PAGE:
To validate models of contact mechanics in low speed structural impact, slender rods with curved tips were impacted in a drop tower, and measurements of the contact and vibration were compared to analytical and finite element (FE) models. The contact area was recorded using a thin-film transfer technique, and the contact duration was measured using electrical continuity. Strain gages recorded the vibratory strain in one rod, and a laser Doppler vibrometer measured velocity. The experiment was modeled analytically using a quasi-static Hertzian contact law and a system of delay differential equations. The FE model used axisymmetric elements, a penalty contact algorithm, and explicit time integration. A small submodel taken from the initial global model economically refined the analysis in the small contact region. Measured contact areas were within 6% of both models’ predictions, peak speeds within 2%, cyclic strains within 12 microstrain (RMS value), and contact durations within 2 µs. The accuracy of the predictions for this simple test, as well as the versatility of the diagnostic tools, validates the theoretical and computational models, corroborates instrument calibration, and establishes confidence thatthe same methods may be used in an experimental and computational study of the impact mechanics of artificial hip joint.
Global model results comparison with analytical and experimental results for speed at the midpoint of one of the rods
Sanders, A. P. and R. M. Brannon (2011). “Determining a Surrogate Contact Pair in a Hertzian Contact Problem.” Journal of Tribology 133(2): 024502-024506.
Hertzian substitution concept: An arbitrary contact pair (a) with given principal curvatures and orientation, is substituted with a simpler contact pair (b) consisting of a spheroid and a plane
Laboratory testing of contact phenomena can be prohibitively expensive if the interacting bodies are geometrically complicated. This work demonstrates means to mitigate such problems by exploiting the established observation that two geometrically dissimilar contact pairs may exhibit the same contact mechanics. Speciﬁc formulas are derived that allow a complicated Hertzian contact pair to be replaced with an inexpensively manufactured and more easily ﬁxtured surrogate pair, consisting of a plane and a spheroid, which has the same (to second-order accuracy) contact area and pressure distribution as the original complicated geometry. This observation is elucidated by using direct tensor notation to review a key assertion in Hertzian theory; namely, geometrically complicated contacting surfaces can be described to second-order accuracy as contacting ellipsoids. The surrogate spheroid geometry is found via spectral decomposition of the original pair’s combined Hessian tensor. Some numerical examples using free-form surfaces illustrate the theory, and a laboratory test validates the theory under a common scenario of normally compressed convex surfaces. This theory for a Hertzian contact substitution may be useful in simplifying the contact, wear, or impact testing of complicated components or of their constituent materials.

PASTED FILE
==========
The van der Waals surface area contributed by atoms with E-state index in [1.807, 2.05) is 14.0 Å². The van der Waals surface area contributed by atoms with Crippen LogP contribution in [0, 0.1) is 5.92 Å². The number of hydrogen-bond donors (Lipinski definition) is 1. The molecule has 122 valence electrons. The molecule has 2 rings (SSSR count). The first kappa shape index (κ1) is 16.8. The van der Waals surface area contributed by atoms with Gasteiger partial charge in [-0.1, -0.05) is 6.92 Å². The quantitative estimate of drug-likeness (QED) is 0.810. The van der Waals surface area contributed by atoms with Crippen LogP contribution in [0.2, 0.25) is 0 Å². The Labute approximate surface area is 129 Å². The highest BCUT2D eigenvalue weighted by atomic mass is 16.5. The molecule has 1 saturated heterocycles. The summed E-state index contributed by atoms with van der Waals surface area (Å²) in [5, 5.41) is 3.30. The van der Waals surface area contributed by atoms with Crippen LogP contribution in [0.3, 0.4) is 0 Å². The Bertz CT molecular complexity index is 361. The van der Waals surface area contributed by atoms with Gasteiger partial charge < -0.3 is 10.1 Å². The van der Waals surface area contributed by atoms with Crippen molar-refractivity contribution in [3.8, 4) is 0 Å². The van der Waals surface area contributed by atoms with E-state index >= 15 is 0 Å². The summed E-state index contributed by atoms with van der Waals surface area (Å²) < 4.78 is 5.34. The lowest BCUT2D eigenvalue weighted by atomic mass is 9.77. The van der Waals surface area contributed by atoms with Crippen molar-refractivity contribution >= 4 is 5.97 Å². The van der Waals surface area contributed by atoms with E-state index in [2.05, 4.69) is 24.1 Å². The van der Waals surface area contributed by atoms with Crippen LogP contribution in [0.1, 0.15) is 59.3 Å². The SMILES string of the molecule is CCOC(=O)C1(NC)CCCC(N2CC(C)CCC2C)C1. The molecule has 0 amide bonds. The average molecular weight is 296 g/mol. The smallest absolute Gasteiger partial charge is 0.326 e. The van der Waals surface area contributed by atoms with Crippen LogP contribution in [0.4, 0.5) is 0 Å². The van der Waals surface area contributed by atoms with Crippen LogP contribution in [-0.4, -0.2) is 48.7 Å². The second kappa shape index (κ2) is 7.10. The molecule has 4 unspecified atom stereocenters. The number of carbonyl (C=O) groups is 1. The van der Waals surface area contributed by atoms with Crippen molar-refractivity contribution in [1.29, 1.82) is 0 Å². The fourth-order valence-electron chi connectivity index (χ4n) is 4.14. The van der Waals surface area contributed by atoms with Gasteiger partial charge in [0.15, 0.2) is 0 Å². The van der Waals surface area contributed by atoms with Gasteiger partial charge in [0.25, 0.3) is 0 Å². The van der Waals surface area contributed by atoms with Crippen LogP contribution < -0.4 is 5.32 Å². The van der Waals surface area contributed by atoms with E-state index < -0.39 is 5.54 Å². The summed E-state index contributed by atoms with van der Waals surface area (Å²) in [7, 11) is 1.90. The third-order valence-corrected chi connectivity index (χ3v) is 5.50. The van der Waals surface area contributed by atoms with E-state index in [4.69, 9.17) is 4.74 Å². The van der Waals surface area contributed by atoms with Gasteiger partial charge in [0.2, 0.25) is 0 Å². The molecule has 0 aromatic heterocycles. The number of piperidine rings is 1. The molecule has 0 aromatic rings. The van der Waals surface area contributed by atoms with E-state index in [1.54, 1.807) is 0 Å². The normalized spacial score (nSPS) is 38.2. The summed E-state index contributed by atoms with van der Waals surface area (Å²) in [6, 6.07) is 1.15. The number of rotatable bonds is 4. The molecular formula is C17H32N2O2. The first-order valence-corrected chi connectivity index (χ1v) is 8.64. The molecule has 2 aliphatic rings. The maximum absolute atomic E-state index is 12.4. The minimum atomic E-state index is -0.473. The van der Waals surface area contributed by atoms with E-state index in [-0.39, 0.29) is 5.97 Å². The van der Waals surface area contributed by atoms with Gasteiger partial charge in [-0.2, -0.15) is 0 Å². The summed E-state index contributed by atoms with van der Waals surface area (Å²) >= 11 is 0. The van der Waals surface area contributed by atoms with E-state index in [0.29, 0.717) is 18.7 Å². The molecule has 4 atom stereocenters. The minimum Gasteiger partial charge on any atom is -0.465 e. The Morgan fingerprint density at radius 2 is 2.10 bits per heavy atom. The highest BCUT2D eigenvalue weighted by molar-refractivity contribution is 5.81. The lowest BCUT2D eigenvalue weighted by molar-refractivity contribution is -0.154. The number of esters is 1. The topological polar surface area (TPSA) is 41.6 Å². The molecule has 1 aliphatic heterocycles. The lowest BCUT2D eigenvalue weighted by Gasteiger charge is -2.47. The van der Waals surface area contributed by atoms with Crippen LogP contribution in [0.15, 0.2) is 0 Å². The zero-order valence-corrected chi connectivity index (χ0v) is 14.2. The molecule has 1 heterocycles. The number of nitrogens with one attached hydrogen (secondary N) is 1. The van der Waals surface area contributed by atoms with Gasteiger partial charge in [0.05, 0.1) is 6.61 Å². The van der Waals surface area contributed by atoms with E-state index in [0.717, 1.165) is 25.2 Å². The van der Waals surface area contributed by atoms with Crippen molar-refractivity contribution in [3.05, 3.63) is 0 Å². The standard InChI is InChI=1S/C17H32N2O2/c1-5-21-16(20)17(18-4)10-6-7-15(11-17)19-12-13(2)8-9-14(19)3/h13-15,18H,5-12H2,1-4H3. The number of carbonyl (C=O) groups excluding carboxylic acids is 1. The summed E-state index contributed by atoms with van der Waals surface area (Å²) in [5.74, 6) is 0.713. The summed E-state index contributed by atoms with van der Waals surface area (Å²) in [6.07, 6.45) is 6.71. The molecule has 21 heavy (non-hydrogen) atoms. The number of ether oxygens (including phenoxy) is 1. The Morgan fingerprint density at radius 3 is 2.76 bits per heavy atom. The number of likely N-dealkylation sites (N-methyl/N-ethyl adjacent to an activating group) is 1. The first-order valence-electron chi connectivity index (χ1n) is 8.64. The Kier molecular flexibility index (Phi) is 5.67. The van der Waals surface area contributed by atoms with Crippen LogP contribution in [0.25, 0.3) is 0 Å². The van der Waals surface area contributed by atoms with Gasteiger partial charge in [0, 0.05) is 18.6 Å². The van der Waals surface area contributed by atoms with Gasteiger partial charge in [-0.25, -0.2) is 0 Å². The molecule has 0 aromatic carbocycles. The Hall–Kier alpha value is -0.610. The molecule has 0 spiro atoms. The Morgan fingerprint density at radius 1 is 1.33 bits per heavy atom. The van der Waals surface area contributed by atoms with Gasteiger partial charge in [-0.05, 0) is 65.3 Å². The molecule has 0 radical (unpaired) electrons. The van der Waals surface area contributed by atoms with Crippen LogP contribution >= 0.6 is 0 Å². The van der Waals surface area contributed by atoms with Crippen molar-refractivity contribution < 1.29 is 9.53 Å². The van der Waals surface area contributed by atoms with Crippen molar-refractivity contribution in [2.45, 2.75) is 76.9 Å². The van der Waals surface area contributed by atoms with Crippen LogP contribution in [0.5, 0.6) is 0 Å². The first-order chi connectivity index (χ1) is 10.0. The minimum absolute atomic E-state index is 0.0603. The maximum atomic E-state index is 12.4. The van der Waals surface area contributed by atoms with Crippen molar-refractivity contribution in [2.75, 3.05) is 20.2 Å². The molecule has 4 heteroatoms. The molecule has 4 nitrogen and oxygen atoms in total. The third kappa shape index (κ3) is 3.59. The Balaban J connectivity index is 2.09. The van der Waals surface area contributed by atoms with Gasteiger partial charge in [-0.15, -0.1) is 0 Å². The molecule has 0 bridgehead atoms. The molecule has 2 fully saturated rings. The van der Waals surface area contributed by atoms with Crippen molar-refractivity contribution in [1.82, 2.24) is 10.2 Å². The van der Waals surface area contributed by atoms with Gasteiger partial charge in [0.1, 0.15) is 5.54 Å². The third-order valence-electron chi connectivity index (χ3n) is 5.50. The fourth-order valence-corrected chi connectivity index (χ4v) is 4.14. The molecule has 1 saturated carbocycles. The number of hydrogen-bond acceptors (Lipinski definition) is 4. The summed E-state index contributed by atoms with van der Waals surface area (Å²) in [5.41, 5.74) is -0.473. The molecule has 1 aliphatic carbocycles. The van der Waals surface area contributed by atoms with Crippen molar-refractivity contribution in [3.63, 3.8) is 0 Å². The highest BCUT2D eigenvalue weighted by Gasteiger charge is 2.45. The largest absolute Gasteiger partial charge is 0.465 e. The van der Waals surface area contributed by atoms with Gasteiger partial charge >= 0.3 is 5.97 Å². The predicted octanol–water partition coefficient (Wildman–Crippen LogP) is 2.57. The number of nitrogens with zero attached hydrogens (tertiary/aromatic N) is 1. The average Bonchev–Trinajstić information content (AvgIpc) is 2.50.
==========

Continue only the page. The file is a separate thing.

A. Sadeghirad, R. M. Brannon, and J. Burghardt
Three snapshots of the model with 248 particles in simulation of the radial expansion of a ring problem using: (a) CPDI method and (b) cpGIMP
A new algorithm is developed to improve the accuracy and efﬁciency of the material point method for problems involving extremely large tensile deformations and rotations. In the proposed procedure, particle domains are convected with the material motion more accurately than in the generalized interpolation material point method. This feature is crucial to eliminate instability in extension, which is a common shortcoming of most particle methods. Also, a novel alternative set of grid basis functions is proposed for efﬁciently calculating nodal force and consistent mass integrals on the grid. Speciﬁcally, by taking advantage of initially parallelogram-shaped particle domains, and treating the deformation gradient as constant over the particle domain, the convected particle domain is a reshaped parallelogram in the deformed conﬁguration. Accordingly, an alternative grid basis function over the particle domain is constructed by a standard 4-node ﬁnite element interpolation on the parallelogram. Effectiveness of the proposed modiﬁcations is demonstrated using several large deformation solid mechanics problems.
Below are shown comparisons of the exact and numerical solution for the vortex ring problem on a square domain.